Canadian Pizza Magazine

Features Business and Operations Marketing
Marketing do’s and don’ts: Canadian Pizza Show


November 1, 2016
By Doug Picklyk for Canadian Pizza

Topics

Mississauga, Ont. – Engaging in your community, capitalizing on social media and marketing to millennials were all topics of discussion during a well-attended educational panel held at this year’s Canadian Pizza Show. The overriding message: get out there and be authentic.

Providing a mid-day break for the Chef of the Year competitors and judges, the marketing panel session focused on the best practices for promoting your pizzeria business.

Moderated by editor Colleen Cross, the panellists included business owners, a marketing co-ordinator and a marketing consultant from Winnipeg, Mississauga and Toronto.

Every panel member agreed with Sandi Stoyan, owner of Mickey’s Pizza in Mississauga, Ont., when she said, “The most important customer is the one in front of you right now.”

The pizzeria business is a service industry and there is no stronger marketing than word of mouth, so making positive impressions on every customer that walks into your business should be priority number 1, Stoyan said.

But when it comes to attracting new customers and drawing repeat business, approaches were varied. Hilary Drago, marketing co-ordinator with Pizzeria Libretto in Toronto, emphasized the importance of participating in community events. Libretto takes part in weekly farmers markets and Drago said she is proud to hear people say, “You guys are everywhere.” When people in your neighbourhood recognize your company’s name and associate it with being active in the community, that’s a positive, she emphasized.

Tony Sabherwal, owner of the Magic Oven pizza chain in Toronto, also believes in attending community events, but he’s learned that if you’re giving something away (samples, for instance) you should attach something to it so you’re getting some return on your giveaway.

Several panellists encouraged operators to maintain a strong online presence, including an active social media channel. Stoyan has held a successful Tweet-up event in the past, and she shares regular updates on Facebook. “Social media works for us,” she said, noting that it attracts people from far and wide.

Sabherwal tempered the attraction of social media channels for driving business. He relayed a lesson learned from an event promoted on Magic Oven’s Facebook page. At the time they had some 800 likes on their page, they received 80 confirmations for their event through Facebook and only eight showed up.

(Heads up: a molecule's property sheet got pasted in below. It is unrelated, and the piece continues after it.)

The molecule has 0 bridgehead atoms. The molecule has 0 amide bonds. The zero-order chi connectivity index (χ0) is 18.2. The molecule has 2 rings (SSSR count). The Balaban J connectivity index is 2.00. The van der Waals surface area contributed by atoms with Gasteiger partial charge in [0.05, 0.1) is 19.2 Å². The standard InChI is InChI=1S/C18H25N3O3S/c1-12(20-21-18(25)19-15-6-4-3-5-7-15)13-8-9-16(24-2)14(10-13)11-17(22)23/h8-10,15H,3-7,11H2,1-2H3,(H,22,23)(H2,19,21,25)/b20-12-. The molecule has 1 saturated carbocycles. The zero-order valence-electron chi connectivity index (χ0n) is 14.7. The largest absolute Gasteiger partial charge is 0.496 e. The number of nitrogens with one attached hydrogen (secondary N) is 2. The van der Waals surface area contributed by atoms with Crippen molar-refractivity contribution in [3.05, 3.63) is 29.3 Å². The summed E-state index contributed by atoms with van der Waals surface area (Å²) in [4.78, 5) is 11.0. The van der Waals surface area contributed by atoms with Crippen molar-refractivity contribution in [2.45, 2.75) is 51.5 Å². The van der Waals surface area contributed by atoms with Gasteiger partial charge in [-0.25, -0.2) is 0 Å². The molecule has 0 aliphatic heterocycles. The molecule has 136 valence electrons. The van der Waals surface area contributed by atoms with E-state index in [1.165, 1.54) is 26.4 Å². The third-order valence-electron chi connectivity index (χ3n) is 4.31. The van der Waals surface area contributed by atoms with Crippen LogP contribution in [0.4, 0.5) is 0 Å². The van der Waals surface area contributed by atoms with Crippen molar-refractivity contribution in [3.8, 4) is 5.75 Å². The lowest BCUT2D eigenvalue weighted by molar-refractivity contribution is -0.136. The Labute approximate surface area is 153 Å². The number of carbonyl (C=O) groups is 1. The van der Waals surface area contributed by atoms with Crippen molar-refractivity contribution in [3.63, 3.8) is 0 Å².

At Diana’s Cucina & Lounge in Winnipeg, owner Diana Cline maintains a close relationship with her customers through regular mailed newsletters. “Our newsletter that we mail with our customers’ name on it brings in $1.50 for every $1 we spend,” she said. When Canada Post was threatening to strike, Cline encouraged customers to sign up for the online newsletter, but she knows the mailed version is much more personal and people actually anticipate getting their regular update. One online tactic Cline is strongly opposed to is the “group buy” discount type of offer. In her experience, these attract only one-time discount shoppers, not repeat customers.

In the social media world, Instagram is huge with Pizzeria Libretto’s demographic. The company has over 16,000 followers who receive notice of a pizza feature before lunchtime daily.

“People buy with their eyes,” noted Lesley Greenberg, vice-president and partner in CCS Creative in Toronto, a marketing agency for the foodservice industry. “When using Instagram it’s important to have beautiful photos of your food.”

Greenberg also insisted companies need to be unique and tell stories on their websites. “Everyone has a story of how they got into the pizza business. Share yours,” she said, “Your story has to come from the heart, and it will resonate with customers.”

Telling your story, or attaching a story or meaning to your food, is important for millennials, said Drago, a millennial herself. She noted that while this burgeoning demographic is adventurous with food, sharing interesting, clear and concise stories about your business or the food itself strikes a chord with this crowd, which includes both single customers and those with young families.

Cline agrees with the importance of telling your story: “People like to do business with people they know and trust,” she said. She also encourages using photos of yourself and others in your business. “People like to see the whites of your eyes.”

One final tip for this digital age: Magic Oven does a Google search of the company name weekly to find online comments and look for any trends. It’s critical to accentuate the positive and nip anything negative in the bud, Sabherwal said.